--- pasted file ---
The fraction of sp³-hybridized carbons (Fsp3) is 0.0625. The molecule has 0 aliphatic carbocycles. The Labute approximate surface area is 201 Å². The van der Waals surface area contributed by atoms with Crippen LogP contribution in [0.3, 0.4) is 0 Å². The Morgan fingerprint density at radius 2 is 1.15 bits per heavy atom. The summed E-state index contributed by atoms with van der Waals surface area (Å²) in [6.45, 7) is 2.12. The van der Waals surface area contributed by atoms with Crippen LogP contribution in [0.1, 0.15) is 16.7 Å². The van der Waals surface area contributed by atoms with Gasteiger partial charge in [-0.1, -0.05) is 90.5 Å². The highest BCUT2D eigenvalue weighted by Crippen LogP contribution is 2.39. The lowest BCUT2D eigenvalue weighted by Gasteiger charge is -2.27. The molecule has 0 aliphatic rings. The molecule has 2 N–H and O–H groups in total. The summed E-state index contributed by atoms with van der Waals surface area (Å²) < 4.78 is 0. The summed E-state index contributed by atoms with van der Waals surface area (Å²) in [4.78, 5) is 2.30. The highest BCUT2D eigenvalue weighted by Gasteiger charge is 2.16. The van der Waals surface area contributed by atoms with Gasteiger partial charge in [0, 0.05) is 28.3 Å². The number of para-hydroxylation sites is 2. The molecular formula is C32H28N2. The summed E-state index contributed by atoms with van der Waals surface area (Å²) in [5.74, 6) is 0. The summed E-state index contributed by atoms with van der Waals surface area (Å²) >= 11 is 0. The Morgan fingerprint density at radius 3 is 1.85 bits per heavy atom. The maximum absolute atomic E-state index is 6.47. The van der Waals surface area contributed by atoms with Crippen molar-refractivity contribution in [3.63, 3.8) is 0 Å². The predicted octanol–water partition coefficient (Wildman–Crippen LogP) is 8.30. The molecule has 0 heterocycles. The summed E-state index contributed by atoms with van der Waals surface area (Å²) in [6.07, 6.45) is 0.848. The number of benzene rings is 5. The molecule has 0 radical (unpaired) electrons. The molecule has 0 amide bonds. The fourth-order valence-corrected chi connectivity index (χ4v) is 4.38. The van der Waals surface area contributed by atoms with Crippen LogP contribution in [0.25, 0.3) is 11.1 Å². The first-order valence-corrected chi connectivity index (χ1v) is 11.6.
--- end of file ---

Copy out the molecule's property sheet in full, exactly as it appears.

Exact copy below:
The fraction of sp³-hybridized carbons (Fsp3) is 0.0625. The molecule has 0 aliphatic carbocycles. The Labute approximate surface area is 201 Å². The van der Waals surface area contributed by atoms with Crippen LogP contribution in [0.3, 0.4) is 0 Å². The Morgan fingerprint density at radius 2 is 1.15 bits per heavy atom. The summed E-state index contributed by atoms with van der Waals surface area (Å²) in [6.45, 7) is 2.12. The van der Waals surface area contributed by atoms with Crippen LogP contribution in [0.1, 0.15) is 16.7 Å². The van der Waals surface area contributed by atoms with Gasteiger partial charge in [-0.1, -0.05) is 90.5 Å². The highest BCUT2D eigenvalue weighted by Crippen LogP contribution is 2.39. The lowest BCUT2D eigenvalue weighted by Gasteiger charge is -2.27. The molecule has 0 aliphatic rings. The molecule has 2 N–H and O–H groups in total. The summed E-state index contributed by atoms with van der Waals surface area (Å²) < 4.78 is 0. The summed E-state index contributed by atoms with van der Waals surface area (Å²) in [4.78, 5) is 2.30. The highest BCUT2D eigenvalue weighted by Gasteiger charge is 2.16. The van der Waals surface area contributed by atoms with Gasteiger partial charge in [0, 0.05) is 28.3 Å². The number of para-hydroxylation sites is 2. The molecular formula is C32H28N2. The summed E-state index contributed by atoms with van der Waals surface area (Å²) in [5.74, 6) is 0. The summed E-state index contributed by atoms with van der Waals surface area (Å²) >= 11 is 0. The Morgan fingerprint density at radius 3 is 1.85 bits per heavy atom. The maximum absolute atomic E-state index is 6.47. The van der Waals surface area contributed by atoms with Crippen molar-refractivity contribution in [3.63, 3.8) is 0 Å². The predicted octanol–water partition coefficient (Wildman–Crippen LogP) is 8.30. The molecule has 0 heterocycles. The summed E-state index contributed by atoms with van der Waals surface area (Å²) in [6.07, 6.45) is 0.848. The number of benzene rings is 5. The molecule has 0 radical (unpaired) electrons. The molecule has 0 amide bonds. The fourth-order valence-corrected chi connectivity index (χ4v) is 4.38. The van der Waals surface area contributed by atoms with Crippen LogP contribution in [0.25, 0.3) is 11.1 Å². The first-order valence-corrected chi connectivity index (χ1v) is 11.6.